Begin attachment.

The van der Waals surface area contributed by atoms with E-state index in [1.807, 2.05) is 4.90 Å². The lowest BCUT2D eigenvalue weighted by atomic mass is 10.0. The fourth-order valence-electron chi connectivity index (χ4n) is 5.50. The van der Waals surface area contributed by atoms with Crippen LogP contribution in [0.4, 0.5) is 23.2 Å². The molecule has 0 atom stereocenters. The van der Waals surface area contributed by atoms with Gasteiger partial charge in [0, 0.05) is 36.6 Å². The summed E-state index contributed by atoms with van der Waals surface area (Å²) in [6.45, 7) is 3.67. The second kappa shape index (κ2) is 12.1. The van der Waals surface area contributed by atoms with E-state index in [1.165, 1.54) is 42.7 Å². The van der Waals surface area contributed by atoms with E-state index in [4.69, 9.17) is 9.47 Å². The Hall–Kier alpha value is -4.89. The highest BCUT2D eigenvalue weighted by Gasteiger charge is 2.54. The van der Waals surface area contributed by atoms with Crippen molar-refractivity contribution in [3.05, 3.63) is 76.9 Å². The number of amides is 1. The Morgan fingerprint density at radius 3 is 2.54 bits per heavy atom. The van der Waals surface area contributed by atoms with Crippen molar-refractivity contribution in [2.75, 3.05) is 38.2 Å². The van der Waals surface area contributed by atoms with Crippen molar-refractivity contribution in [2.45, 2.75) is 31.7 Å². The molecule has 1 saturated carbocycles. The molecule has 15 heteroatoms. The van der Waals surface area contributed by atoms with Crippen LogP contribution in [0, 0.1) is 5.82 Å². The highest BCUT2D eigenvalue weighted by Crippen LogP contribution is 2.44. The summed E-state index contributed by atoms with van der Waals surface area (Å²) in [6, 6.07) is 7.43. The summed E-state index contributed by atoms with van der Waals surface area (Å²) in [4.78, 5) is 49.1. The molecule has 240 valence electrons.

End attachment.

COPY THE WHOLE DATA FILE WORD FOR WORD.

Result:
The van der Waals surface area contributed by atoms with E-state index in [1.807, 2.05) is 4.90 Å². The lowest BCUT2D eigenvalue weighted by atomic mass is 10.0. The fourth-order valence-electron chi connectivity index (χ4n) is 5.50. The van der Waals surface area contributed by atoms with Crippen LogP contribution in [0.4, 0.5) is 23.2 Å². The molecule has 0 atom stereocenters. The van der Waals surface area contributed by atoms with Gasteiger partial charge in [0, 0.05) is 36.6 Å². The summed E-state index contributed by atoms with van der Waals surface area (Å²) in [6.45, 7) is 3.67. The second kappa shape index (κ2) is 12.1. The van der Waals surface area contributed by atoms with E-state index in [1.165, 1.54) is 42.7 Å². The van der Waals surface area contributed by atoms with E-state index in [4.69, 9.17) is 9.47 Å². The Hall–Kier alpha value is -4.89. The highest BCUT2D eigenvalue weighted by Gasteiger charge is 2.54. The van der Waals surface area contributed by atoms with Crippen molar-refractivity contribution in [3.05, 3.63) is 76.9 Å². The number of amides is 1. The Morgan fingerprint density at radius 3 is 2.54 bits per heavy atom. The van der Waals surface area contributed by atoms with Crippen molar-refractivity contribution in [2.75, 3.05) is 38.2 Å². The van der Waals surface area contributed by atoms with Crippen molar-refractivity contribution in [2.45, 2.75) is 31.7 Å². The molecule has 1 saturated carbocycles. The molecule has 15 heteroatoms. The van der Waals surface area contributed by atoms with Crippen LogP contribution in [0, 0.1) is 5.82 Å². The highest BCUT2D eigenvalue weighted by Crippen LogP contribution is 2.44. The summed E-state index contributed by atoms with van der Waals surface area (Å²) in [6, 6.07) is 7.43. The summed E-state index contributed by atoms with van der Waals surface area (Å²) in [4.78, 5) is 49.1. The molecule has 240 valence electrons.